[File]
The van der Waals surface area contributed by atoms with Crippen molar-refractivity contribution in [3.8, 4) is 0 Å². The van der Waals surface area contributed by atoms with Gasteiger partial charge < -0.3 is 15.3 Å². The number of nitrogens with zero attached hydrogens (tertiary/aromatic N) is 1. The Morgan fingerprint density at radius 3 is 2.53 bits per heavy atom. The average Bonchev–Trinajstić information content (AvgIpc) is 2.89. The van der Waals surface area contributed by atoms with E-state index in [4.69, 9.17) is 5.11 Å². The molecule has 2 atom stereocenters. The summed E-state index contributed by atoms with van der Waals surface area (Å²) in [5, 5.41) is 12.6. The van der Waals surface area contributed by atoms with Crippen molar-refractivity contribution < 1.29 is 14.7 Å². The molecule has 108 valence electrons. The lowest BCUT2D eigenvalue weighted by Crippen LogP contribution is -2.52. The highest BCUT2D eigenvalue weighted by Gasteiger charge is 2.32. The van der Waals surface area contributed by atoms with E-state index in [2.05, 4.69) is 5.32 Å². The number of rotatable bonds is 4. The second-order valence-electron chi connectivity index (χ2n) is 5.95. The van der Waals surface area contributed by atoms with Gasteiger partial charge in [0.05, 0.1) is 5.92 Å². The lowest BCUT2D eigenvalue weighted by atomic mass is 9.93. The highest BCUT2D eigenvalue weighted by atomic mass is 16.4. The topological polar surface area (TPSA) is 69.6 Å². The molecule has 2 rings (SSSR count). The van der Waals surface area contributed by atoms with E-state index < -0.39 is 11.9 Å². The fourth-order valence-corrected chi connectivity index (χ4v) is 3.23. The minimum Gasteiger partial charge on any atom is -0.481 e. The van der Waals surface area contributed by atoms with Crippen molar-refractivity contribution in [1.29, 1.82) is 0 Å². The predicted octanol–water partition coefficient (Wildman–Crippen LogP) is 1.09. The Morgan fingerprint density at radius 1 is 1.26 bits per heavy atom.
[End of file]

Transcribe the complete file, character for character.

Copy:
The van der Waals surface area contributed by atoms with Crippen molar-refractivity contribution in [3.8, 4) is 0 Å². The van der Waals surface area contributed by atoms with Gasteiger partial charge < -0.3 is 15.3 Å². The number of nitrogens with zero attached hydrogens (tertiary/aromatic N) is 1. The Morgan fingerprint density at radius 3 is 2.53 bits per heavy atom. The average Bonchev–Trinajstić information content (AvgIpc) is 2.89. The van der Waals surface area contributed by atoms with E-state index in [4.69, 9.17) is 5.11 Å². The molecule has 2 atom stereocenters. The summed E-state index contributed by atoms with van der Waals surface area (Å²) in [5, 5.41) is 12.6. The van der Waals surface area contributed by atoms with Crippen molar-refractivity contribution < 1.29 is 14.7 Å². The molecule has 108 valence electrons. The lowest BCUT2D eigenvalue weighted by Crippen LogP contribution is -2.52. The highest BCUT2D eigenvalue weighted by Gasteiger charge is 2.32. The van der Waals surface area contributed by atoms with E-state index in [2.05, 4.69) is 5.32 Å². The number of rotatable bonds is 4. The second-order valence-electron chi connectivity index (χ2n) is 5.95. The van der Waals surface area contributed by atoms with Gasteiger partial charge in [0.05, 0.1) is 5.92 Å². The lowest BCUT2D eigenvalue weighted by atomic mass is 9.93. The highest BCUT2D eigenvalue weighted by atomic mass is 16.4. The topological polar surface area (TPSA) is 69.6 Å². The molecule has 2 rings (SSSR count). The van der Waals surface area contributed by atoms with E-state index < -0.39 is 11.9 Å². The fourth-order valence-corrected chi connectivity index (χ4v) is 3.23. The minimum Gasteiger partial charge on any atom is -0.481 e. The van der Waals surface area contributed by atoms with Crippen molar-refractivity contribution in [1.29, 1.82) is 0 Å². The predicted octanol–water partition coefficient (Wildman–Crippen LogP) is 1.09. The Morgan fingerprint density at radius 1 is 1.26 bits per heavy atom.